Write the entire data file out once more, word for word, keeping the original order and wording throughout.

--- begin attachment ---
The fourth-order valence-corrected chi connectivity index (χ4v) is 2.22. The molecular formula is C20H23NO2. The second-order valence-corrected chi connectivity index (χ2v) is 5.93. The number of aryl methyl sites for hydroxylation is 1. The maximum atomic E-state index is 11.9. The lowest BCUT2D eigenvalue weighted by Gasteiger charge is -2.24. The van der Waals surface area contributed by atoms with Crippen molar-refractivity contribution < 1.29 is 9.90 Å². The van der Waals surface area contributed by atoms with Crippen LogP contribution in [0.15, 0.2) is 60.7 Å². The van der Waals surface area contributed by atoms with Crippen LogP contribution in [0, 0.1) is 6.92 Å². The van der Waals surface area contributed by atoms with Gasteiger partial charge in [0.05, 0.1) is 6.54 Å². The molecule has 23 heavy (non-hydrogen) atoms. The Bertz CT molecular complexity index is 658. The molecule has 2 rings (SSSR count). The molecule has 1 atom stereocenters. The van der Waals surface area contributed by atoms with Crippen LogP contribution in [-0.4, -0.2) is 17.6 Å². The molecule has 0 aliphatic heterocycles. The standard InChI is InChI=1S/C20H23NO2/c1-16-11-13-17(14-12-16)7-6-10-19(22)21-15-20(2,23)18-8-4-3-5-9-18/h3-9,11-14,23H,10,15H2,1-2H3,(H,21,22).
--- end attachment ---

The fourth-order valence-corrected chi connectivity index (χ4v) is 2.22. The molecular formula is C20H23NO2. The second-order valence-corrected chi connectivity index (χ2v) is 5.93. The number of aryl methyl sites for hydroxylation is 1. The maximum atomic E-state index is 11.9. The lowest BCUT2D eigenvalue weighted by Gasteiger charge is -2.24. The van der Waals surface area contributed by atoms with Crippen molar-refractivity contribution < 1.29 is 9.90 Å². The van der Waals surface area contributed by atoms with Crippen LogP contribution in [0.15, 0.2) is 60.7 Å². The van der Waals surface area contributed by atoms with Crippen LogP contribution in [0, 0.1) is 6.92 Å². The van der Waals surface area contributed by atoms with Gasteiger partial charge in [0.05, 0.1) is 6.54 Å². The molecule has 23 heavy (non-hydrogen) atoms. The Bertz CT molecular complexity index is 658. The molecule has 2 rings (SSSR count). The molecule has 1 atom stereocenters. The van der Waals surface area contributed by atoms with Crippen LogP contribution in [-0.4, -0.2) is 17.6 Å². The molecule has 0 aliphatic heterocycles. The standard InChI is InChI=1S/C20H23NO2/c1-16-11-13-17(14-12-16)7-6-10-19(22)21-15-20(2,23)18-8-4-3-5-9-18/h3-9,11-14,23H,10,15H2,1-2H3,(H,21,22).